Category Archives: Photography

Guard Tower

I was traveling this week on Monday, so I will do the Mundane Monday Challenge on Friday this week. A theme that interests me for this challenge is to photograph man-made objects in the middle of nature. The natural frame gives them a beauty that they do not otherwise possess.

From Seoul yesterday we toured the Korean Demilitarized Zone (DMZ). This is a stretch of land 2 km on either side of the border between North and South Korea that is devoid of buildings and military equipment (but there are land mines and tunnels buried beneath).

DMZ

First we toured one of these tunnels, known as the third tunnel, unearthed in 1978. It was built by North Korea as a way to invade the South and discovered by chance by the South Korean military. No pictures were allowed in the tunnel.

Panoramic view from South to North
Panoramic view from South to North
A later part of the tour took us to an overlook, where we could see into North Korean territory. Propaganda music played on a loudspeaker as we tourists put coins into pay binoculars and took panorama shots on iphones and androids. This guard tower looks north, as the ivy encroaches.PanoramawithTower

My teenage kids were there; this tour reminded me a bit of a tour I took of East Berlin and Checkpoint Charlie when I was close to their age, a city divided, before the Berlin Wall fell. Uniformed guards, barbed wire, stories of harrowing escapes and families torn apart.

The last stop on the tour was the Dorasan train station, built to connect the north and south by rail. On February 20, 2002, US President George W Bush visited the station together with South Korean President Kim Dae-jung and gave a speech in support of Korean unification.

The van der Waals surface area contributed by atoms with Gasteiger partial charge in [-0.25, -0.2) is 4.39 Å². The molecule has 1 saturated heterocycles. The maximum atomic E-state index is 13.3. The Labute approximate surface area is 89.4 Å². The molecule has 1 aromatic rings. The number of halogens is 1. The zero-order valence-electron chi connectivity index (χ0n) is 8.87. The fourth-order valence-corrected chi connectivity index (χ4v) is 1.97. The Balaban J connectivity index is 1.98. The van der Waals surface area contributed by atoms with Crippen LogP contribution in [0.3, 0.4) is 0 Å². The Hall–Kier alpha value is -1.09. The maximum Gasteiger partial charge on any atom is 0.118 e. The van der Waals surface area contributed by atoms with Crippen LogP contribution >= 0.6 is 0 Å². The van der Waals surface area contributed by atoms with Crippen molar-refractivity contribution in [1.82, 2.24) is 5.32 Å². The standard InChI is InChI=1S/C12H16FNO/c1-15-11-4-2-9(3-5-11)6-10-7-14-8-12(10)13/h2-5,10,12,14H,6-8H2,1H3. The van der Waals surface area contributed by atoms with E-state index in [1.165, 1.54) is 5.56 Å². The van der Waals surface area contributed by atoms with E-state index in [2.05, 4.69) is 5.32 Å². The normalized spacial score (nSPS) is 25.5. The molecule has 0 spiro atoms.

Railroad tie at Dorasan Train Station
“I see a Peninsula that is one day united in commerce and cooperation, instead of divided by barbed wire and fear. Korean grandparents should be free to spend their final years with those they love. Korean children should never starve while a massive army is fed. No nation should be a prison for its own people. No Korean should be treated as a cog in the machinery of the state.”  –President George W Bush, February 20, 2002
But the shiny new-looking station still sits largely idle, waiting for trains and passengers that never come. The tragedy is that while Germany has reunited and inched onward, in fits and starts, into the 21st century, Korea remains mired in the cold-war past. The guard towers, barbed wire, and bunker jokes told by the tour guides have become mundane. Meanwhile grandparents grow old and pass on, never knowing their grandchildren.

The Hope
The Hope

Thursday Doors: Seoul Walk

I am a few days into a trip to Asia. We started out in Seoul, Korea and will be traveling on to Beijing, Xian, Shanghai, X’ian, and Tokyo. I have wifi in at least some of the hotels, but my posting frequency will be spotty for the next 3 weeks.

I have found that focusing on doors, for Thursday Doors, gives me a different perspective on picture taking. Left to my own devices, I tend to like to photograph trees and other natural phenomena, but focusing on doors makes me think more about people, civilizations, and how societies are structured.

The first installment comes from our first morning in Seoul, walking through streets and alleyways to a small local park called Tapgol Park. The park has some traditional architecture, with walls and gates, separating it from the noise and bustle of the neighborhood:

There was also a thoroughly modern electrical box:

TapgolPark4

It looks like there might be a geocache under that box (red lid on the right), but we haven’t had great luck with geocaches so far in Seoul. We’ve found one a day to keep the streak alive, but DNF more than we find.